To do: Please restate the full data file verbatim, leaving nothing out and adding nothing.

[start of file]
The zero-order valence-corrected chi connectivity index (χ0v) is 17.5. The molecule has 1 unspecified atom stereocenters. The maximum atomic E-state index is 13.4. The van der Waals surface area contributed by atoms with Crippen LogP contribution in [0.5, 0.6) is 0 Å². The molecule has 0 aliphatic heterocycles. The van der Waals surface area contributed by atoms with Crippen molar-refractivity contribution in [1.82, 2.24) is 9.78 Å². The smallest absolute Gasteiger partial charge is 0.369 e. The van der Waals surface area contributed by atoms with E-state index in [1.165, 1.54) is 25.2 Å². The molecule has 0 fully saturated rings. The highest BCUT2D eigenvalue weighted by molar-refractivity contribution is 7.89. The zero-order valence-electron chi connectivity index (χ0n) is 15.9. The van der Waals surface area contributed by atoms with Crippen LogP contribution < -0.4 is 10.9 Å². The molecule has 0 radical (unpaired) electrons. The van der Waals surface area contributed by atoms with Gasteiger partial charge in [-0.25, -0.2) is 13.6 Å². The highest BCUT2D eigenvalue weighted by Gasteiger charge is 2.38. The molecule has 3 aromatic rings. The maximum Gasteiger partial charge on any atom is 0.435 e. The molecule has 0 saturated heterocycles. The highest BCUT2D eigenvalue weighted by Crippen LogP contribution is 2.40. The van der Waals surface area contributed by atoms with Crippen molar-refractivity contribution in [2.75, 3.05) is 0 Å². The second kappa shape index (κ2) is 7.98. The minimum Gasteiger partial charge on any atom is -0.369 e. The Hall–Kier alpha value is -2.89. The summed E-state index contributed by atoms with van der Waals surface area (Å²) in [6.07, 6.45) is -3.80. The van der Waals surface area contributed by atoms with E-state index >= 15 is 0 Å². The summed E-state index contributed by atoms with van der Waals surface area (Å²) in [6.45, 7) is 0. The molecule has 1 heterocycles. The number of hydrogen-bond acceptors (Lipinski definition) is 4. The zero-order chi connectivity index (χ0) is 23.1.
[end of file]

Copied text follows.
The zero-order valence-corrected chi connectivity index (χ0v) is 17.5. The molecule has 1 unspecified atom stereocenters. The maximum atomic E-state index is 13.4. The van der Waals surface area contributed by atoms with Crippen LogP contribution in [0.5, 0.6) is 0 Å². The molecule has 0 aliphatic heterocycles. The van der Waals surface area contributed by atoms with Crippen molar-refractivity contribution in [1.82, 2.24) is 9.78 Å². The smallest absolute Gasteiger partial charge is 0.369 e. The van der Waals surface area contributed by atoms with E-state index in [1.165, 1.54) is 25.2 Å². The molecule has 0 fully saturated rings. The highest BCUT2D eigenvalue weighted by molar-refractivity contribution is 7.89. The zero-order valence-electron chi connectivity index (χ0n) is 15.9. The van der Waals surface area contributed by atoms with Crippen LogP contribution < -0.4 is 10.9 Å². The molecule has 0 radical (unpaired) electrons. The van der Waals surface area contributed by atoms with Gasteiger partial charge in [-0.25, -0.2) is 13.6 Å². The highest BCUT2D eigenvalue weighted by Gasteiger charge is 2.38. The molecule has 3 aromatic rings. The maximum Gasteiger partial charge on any atom is 0.435 e. The molecule has 0 saturated heterocycles. The highest BCUT2D eigenvalue weighted by Crippen LogP contribution is 2.40. The van der Waals surface area contributed by atoms with Crippen molar-refractivity contribution in [2.75, 3.05) is 0 Å². The second kappa shape index (κ2) is 7.98. The minimum Gasteiger partial charge on any atom is -0.369 e. The Hall–Kier alpha value is -2.89. The summed E-state index contributed by atoms with van der Waals surface area (Å²) in [6.07, 6.45) is -3.80. The van der Waals surface area contributed by atoms with E-state index >= 15 is 0 Å². The summed E-state index contributed by atoms with van der Waals surface area (Å²) in [6.45, 7) is 0. The molecule has 1 heterocycles. The number of hydrogen-bond acceptors (Lipinski definition) is 4. The zero-order chi connectivity index (χ0) is 23.1.